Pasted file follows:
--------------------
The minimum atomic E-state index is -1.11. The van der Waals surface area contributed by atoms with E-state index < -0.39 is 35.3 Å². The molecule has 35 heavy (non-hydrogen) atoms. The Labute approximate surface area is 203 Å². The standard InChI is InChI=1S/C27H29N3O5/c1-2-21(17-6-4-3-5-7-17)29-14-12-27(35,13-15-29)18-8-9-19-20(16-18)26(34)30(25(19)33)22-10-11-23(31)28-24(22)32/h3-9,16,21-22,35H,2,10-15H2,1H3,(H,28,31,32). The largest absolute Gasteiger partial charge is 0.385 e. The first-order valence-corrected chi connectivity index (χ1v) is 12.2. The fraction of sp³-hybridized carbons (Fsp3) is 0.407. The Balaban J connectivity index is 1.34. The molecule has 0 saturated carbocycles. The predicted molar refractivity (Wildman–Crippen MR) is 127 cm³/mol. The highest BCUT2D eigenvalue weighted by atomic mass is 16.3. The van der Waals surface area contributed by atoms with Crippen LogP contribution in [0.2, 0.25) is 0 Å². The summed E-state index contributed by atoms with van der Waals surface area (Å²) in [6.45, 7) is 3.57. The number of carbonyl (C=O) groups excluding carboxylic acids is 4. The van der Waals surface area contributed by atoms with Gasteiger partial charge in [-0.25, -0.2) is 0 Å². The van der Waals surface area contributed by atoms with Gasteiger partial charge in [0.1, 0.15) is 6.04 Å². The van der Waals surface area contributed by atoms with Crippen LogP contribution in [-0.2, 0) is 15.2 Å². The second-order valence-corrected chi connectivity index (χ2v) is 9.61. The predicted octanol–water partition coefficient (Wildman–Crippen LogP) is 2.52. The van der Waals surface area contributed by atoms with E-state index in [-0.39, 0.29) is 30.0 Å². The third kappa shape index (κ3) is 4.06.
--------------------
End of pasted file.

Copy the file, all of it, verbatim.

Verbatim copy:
The minimum atomic E-state index is -1.11. The van der Waals surface area contributed by atoms with E-state index < -0.39 is 35.3 Å². The molecule has 35 heavy (non-hydrogen) atoms. The Labute approximate surface area is 203 Å². The standard InChI is InChI=1S/C27H29N3O5/c1-2-21(17-6-4-3-5-7-17)29-14-12-27(35,13-15-29)18-8-9-19-20(16-18)26(34)30(25(19)33)22-10-11-23(31)28-24(22)32/h3-9,16,21-22,35H,2,10-15H2,1H3,(H,28,31,32). The largest absolute Gasteiger partial charge is 0.385 e. The first-order valence-corrected chi connectivity index (χ1v) is 12.2. The fraction of sp³-hybridized carbons (Fsp3) is 0.407. The Balaban J connectivity index is 1.34. The molecule has 0 saturated carbocycles. The predicted molar refractivity (Wildman–Crippen MR) is 127 cm³/mol. The highest BCUT2D eigenvalue weighted by atomic mass is 16.3. The van der Waals surface area contributed by atoms with Crippen LogP contribution in [0.2, 0.25) is 0 Å². The summed E-state index contributed by atoms with van der Waals surface area (Å²) in [6.45, 7) is 3.57. The number of carbonyl (C=O) groups excluding carboxylic acids is 4. The van der Waals surface area contributed by atoms with Gasteiger partial charge in [-0.25, -0.2) is 0 Å². The van der Waals surface area contributed by atoms with Gasteiger partial charge in [0.1, 0.15) is 6.04 Å². The van der Waals surface area contributed by atoms with Crippen LogP contribution in [-0.2, 0) is 15.2 Å². The second-order valence-corrected chi connectivity index (χ2v) is 9.61. The predicted octanol–water partition coefficient (Wildman–Crippen LogP) is 2.52. The van der Waals surface area contributed by atoms with E-state index in [-0.39, 0.29) is 30.0 Å². The third kappa shape index (κ3) is 4.06.